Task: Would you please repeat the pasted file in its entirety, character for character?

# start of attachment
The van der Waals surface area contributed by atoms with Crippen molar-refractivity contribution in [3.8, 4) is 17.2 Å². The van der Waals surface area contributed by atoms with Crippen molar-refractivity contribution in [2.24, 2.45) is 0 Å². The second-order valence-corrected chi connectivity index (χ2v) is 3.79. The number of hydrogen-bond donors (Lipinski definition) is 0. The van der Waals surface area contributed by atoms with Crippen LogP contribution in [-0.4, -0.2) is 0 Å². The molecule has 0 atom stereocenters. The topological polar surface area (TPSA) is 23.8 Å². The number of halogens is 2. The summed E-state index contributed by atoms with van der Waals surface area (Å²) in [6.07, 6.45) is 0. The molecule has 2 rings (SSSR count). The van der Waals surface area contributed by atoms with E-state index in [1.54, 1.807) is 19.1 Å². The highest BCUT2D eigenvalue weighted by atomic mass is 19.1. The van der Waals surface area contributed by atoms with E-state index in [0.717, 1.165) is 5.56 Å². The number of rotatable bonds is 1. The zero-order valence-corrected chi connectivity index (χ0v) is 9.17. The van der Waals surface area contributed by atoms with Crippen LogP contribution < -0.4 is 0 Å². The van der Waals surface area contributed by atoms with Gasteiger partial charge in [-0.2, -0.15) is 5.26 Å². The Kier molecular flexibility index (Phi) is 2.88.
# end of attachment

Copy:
The van der Waals surface area contributed by atoms with Crippen molar-refractivity contribution in [3.8, 4) is 17.2 Å². The van der Waals surface area contributed by atoms with Crippen molar-refractivity contribution in [2.24, 2.45) is 0 Å². The second-order valence-corrected chi connectivity index (χ2v) is 3.79. The number of hydrogen-bond donors (Lipinski definition) is 0. The van der Waals surface area contributed by atoms with Crippen LogP contribution in [-0.4, -0.2) is 0 Å². The molecule has 0 atom stereocenters. The topological polar surface area (TPSA) is 23.8 Å². The number of halogens is 2. The summed E-state index contributed by atoms with van der Waals surface area (Å²) in [6.07, 6.45) is 0. The molecule has 2 rings (SSSR count). The van der Waals surface area contributed by atoms with E-state index in [1.54, 1.807) is 19.1 Å². The highest BCUT2D eigenvalue weighted by atomic mass is 19.1. The van der Waals surface area contributed by atoms with E-state index in [0.717, 1.165) is 5.56 Å². The number of rotatable bonds is 1. The zero-order valence-corrected chi connectivity index (χ0v) is 9.17. The van der Waals surface area contributed by atoms with Crippen LogP contribution < -0.4 is 0 Å². The van der Waals surface area contributed by atoms with Gasteiger partial charge in [-0.2, -0.15) is 5.26 Å². The Kier molecular flexibility index (Phi) is 2.88.